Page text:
To high school senior Erika Alvarez, some of her most important history lessons didn't come up in class at Cinco Ranch High School in Katy.
Instead Erika, 17, learned some of that history on social media, like in this TikTok video about the 1921 Tulsa race massacre perpetrated against one of the wealthiest Black communities in the country — a community nicknamed “Black Wall Street.”
“Never, never even heard the term Black Wall Street before,” Erika said. “And now over the summer, I learned and I realized, ‘Wow, like that is something I definitely missed out on.'”
Across Texas, there have been efforts to change what public school students learn about racism. And with the election earlier this month, advocates for those efforts had hoped they’d get a boost if Democrats flipped more seats at the Texas Board of Education. But that didn’t happen.
“You don’t really question it until you realize just how much exactly you didn’t learn,” said Erika, who came to Katy from Venezuela about four years ago. “Honestly, most of the United States has a very Eurocentric, Western civilization approach. You don’t learn about prominent figures from other races or other backgrounds. You don’t learn about the very rich histories of South America or Africa.”
She and other other students have lobbied the State Board of Education and now are pressing school districts in Greater Houston to teach what they call an anti-racist curriculum.
What do they mean by “anti-racist?” Erika said it's like stopping a bully.
“There’s a bully, there's a victim, there’s also a bystander,” Erika said. “If you're, like, simply just not racist, you are that bystander.” Erika said.
“And they tell you in school, they teach you, being a bystander is bad, because you’re complicit in the act,” she said.
To be be anti-racist is to stop watching and “to take action if you see injustice,” Erika added.
Another grassroots group pushing for anti-racist curriuculum is called Diversify Our Narrative. College students in California started it after George Floyd's death.
Cheryl Lee, 16 and a junior at DeBakey High School, is with the local chapter. She said they're asking teachers and administrators to give more emphasis to non-white, non-European perspectives.
In her school, for example, Cheryl said required reading for students taking college-prep English has changed. This year, they read “The Immortal Life of Henrietta Lacks“,which details how doctors took cells from a young Black woman with cervical cancer without asking, and how those cells never died and launched a multi-million dollar industry.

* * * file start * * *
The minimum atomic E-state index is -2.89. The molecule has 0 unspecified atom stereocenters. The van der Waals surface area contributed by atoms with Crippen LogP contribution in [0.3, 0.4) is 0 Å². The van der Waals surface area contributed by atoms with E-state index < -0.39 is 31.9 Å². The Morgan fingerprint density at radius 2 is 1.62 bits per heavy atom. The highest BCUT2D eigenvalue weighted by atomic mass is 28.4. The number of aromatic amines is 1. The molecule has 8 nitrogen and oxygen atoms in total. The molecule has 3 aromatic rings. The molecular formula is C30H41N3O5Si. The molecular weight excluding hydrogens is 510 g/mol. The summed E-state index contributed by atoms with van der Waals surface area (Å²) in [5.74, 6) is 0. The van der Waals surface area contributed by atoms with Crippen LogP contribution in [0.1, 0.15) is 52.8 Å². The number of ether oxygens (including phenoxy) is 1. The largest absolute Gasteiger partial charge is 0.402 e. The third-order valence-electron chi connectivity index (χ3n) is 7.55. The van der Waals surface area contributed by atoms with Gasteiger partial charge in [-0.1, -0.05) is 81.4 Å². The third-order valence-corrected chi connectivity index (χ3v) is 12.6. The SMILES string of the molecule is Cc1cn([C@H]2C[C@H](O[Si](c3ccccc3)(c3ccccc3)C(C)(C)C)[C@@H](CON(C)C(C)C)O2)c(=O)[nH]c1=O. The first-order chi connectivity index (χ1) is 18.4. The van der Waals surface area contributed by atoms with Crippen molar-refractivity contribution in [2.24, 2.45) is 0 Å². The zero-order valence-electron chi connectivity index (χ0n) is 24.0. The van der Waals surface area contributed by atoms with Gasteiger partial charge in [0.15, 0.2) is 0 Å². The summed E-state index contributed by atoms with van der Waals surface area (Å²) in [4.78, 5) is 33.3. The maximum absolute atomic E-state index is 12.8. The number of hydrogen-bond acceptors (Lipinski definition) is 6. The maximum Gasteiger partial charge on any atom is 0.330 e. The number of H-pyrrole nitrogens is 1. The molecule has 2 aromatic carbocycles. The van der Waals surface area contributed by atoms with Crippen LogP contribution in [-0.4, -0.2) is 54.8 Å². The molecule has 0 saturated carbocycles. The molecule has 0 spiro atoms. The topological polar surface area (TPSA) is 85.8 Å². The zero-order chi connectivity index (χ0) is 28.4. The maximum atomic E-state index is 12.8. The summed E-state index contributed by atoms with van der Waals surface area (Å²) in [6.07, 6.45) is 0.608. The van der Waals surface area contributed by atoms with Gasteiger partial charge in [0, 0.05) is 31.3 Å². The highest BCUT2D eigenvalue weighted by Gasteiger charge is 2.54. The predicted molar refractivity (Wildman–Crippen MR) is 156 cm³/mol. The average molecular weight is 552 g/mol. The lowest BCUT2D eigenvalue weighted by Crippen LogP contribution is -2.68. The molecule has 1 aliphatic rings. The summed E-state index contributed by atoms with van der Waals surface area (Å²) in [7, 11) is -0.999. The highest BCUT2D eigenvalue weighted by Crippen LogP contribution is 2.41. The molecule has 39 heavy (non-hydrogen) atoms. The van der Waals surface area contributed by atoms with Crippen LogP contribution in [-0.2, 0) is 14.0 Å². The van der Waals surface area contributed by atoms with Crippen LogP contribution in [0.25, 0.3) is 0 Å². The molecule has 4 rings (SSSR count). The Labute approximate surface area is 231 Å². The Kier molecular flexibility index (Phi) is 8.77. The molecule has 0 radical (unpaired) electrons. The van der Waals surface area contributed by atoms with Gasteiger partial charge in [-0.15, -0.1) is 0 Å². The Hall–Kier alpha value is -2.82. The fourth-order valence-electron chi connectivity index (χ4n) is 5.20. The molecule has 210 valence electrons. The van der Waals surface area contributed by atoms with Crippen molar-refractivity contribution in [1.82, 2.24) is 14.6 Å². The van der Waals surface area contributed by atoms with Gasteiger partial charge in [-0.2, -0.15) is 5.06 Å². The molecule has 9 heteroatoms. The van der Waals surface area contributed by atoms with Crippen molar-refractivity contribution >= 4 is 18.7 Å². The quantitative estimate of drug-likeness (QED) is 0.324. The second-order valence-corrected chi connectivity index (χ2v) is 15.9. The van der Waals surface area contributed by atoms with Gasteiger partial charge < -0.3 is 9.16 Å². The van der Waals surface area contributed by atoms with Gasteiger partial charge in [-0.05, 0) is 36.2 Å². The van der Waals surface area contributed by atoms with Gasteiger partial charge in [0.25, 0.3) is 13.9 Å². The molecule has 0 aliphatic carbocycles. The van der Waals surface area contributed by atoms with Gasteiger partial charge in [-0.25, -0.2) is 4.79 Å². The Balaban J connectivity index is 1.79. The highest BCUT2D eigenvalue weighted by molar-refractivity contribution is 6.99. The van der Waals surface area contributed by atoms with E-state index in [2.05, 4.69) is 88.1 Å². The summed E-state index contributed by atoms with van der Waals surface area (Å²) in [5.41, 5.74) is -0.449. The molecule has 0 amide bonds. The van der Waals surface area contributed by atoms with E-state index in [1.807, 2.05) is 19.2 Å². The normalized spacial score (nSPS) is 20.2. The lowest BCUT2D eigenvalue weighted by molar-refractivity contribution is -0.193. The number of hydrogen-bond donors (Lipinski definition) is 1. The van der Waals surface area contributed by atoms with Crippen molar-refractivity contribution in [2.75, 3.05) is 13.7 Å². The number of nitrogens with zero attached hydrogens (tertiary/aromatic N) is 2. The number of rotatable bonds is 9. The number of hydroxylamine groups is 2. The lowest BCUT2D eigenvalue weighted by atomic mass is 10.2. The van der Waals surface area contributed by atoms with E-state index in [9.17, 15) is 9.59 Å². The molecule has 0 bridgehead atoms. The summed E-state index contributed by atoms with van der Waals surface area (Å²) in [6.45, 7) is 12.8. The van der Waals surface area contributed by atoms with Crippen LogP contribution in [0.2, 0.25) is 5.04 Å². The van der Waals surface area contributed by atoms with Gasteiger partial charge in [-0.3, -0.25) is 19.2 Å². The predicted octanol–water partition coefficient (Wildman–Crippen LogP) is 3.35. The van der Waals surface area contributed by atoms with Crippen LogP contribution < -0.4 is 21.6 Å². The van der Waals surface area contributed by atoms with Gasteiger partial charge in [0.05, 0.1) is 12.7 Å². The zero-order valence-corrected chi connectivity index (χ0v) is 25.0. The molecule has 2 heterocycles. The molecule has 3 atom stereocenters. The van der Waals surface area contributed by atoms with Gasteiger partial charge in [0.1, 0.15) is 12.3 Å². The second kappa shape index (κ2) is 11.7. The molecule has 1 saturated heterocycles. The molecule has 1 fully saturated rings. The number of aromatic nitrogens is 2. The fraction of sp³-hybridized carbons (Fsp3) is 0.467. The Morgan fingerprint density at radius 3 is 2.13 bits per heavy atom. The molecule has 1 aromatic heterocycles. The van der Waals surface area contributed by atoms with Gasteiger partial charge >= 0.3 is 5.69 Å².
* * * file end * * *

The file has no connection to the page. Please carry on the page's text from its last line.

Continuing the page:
Lee said it “connected a lot of things in my brain,” including racism, sexism and medical bioethics.
“I think it’s best to do it from a bottom-up level, because I feel like that’s the best way to gain traction as a movement, because you can personally use your personal connections, and then kind of reach out to people,” Lee said.
And once there’s “a big enough crowd,” Lee said she believed it would be easier to get support from the Texas Board of Education, which approves learning standards for the state's 5 million public school students.
The Republican-dominated state board has a reputation for controversial and politicized learning standards, such as naming Moses as a Founding Father and downplaying the role of slavery in the Civil War.
President Donald Trump has also taken up curriculum as a major issue, creating a “patriotic education” commission.
Still, in recent years, the Texas board has revised its learning standards to teach slavery played the “central role” in causing the Civil War. And the board has approved new ethnic studies courses, such as African American studies. Those offerings fill in the gap, according to Board Member Barbara Cargill, a Republican from Conroe. Cargill also said that teachers can pull current events into social studies classes.
“In light of current events, our social studies teachers will integrate appropriate lessons for their students, as they are trained to do. The (Texas Essential Knowledge and Skills) are the minimum standards that are required to be taught, and since history is alive and evolving, our teachers know to use them as the baseline while adding the impact of current events. That is what makes history ‘come alive’ for our students!” Cargill wrote in an email earlier this year.
But State Board Member Aicha Davis, a North Texas Democrat, said she's looking ahead to 2023, when Texas does a full review of its learning standards for social studies.
“This is an opportunity to really make changes so that we are again, teaching truth, and so that that curriculum is anti-racist, and that it focuses on the building of America that is diverse, and that you have all these different cultures that have contributed to who we are,” Davis said.
And, Davis said, teaching against racism, is not just about history. It touches all subjects, including math and science, which the Texas Board of Education will have a chance to address as it reviews science and health standards this week, Tuesday through Friday.
“You will have a student who’s graduating from a Texas public school, and they can’t name not one black or brown scientist or engineer or inventor or anything,” she said. “So we have to change that.”